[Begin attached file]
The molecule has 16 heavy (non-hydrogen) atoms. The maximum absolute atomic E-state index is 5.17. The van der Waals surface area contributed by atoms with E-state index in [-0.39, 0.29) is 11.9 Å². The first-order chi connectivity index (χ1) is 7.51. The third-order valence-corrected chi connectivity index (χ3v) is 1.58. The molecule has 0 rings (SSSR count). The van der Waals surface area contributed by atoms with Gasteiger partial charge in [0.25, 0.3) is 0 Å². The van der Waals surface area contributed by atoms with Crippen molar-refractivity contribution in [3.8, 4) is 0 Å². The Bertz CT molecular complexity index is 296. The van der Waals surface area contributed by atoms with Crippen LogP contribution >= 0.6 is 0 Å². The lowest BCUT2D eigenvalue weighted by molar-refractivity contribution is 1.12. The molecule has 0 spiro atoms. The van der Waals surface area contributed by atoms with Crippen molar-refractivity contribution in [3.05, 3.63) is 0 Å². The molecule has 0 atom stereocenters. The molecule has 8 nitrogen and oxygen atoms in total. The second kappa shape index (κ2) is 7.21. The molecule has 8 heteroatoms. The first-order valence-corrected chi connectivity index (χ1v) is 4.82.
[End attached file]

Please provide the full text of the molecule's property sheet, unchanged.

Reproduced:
The molecule has 16 heavy (non-hydrogen) atoms. The maximum absolute atomic E-state index is 5.17. The van der Waals surface area contributed by atoms with E-state index in [-0.39, 0.29) is 11.9 Å². The first-order chi connectivity index (χ1) is 7.51. The third-order valence-corrected chi connectivity index (χ3v) is 1.58. The molecule has 0 rings (SSSR count). The van der Waals surface area contributed by atoms with Gasteiger partial charge in [0.25, 0.3) is 0 Å². The van der Waals surface area contributed by atoms with Crippen molar-refractivity contribution in [3.8, 4) is 0 Å². The Bertz CT molecular complexity index is 296. The van der Waals surface area contributed by atoms with Crippen LogP contribution >= 0.6 is 0 Å². The lowest BCUT2D eigenvalue weighted by molar-refractivity contribution is 1.12. The molecule has 0 spiro atoms. The van der Waals surface area contributed by atoms with Crippen molar-refractivity contribution in [3.05, 3.63) is 0 Å². The molecule has 0 atom stereocenters. The molecule has 8 nitrogen and oxygen atoms in total. The second kappa shape index (κ2) is 7.21. The molecule has 8 heteroatoms. The first-order valence-corrected chi connectivity index (χ1v) is 4.82.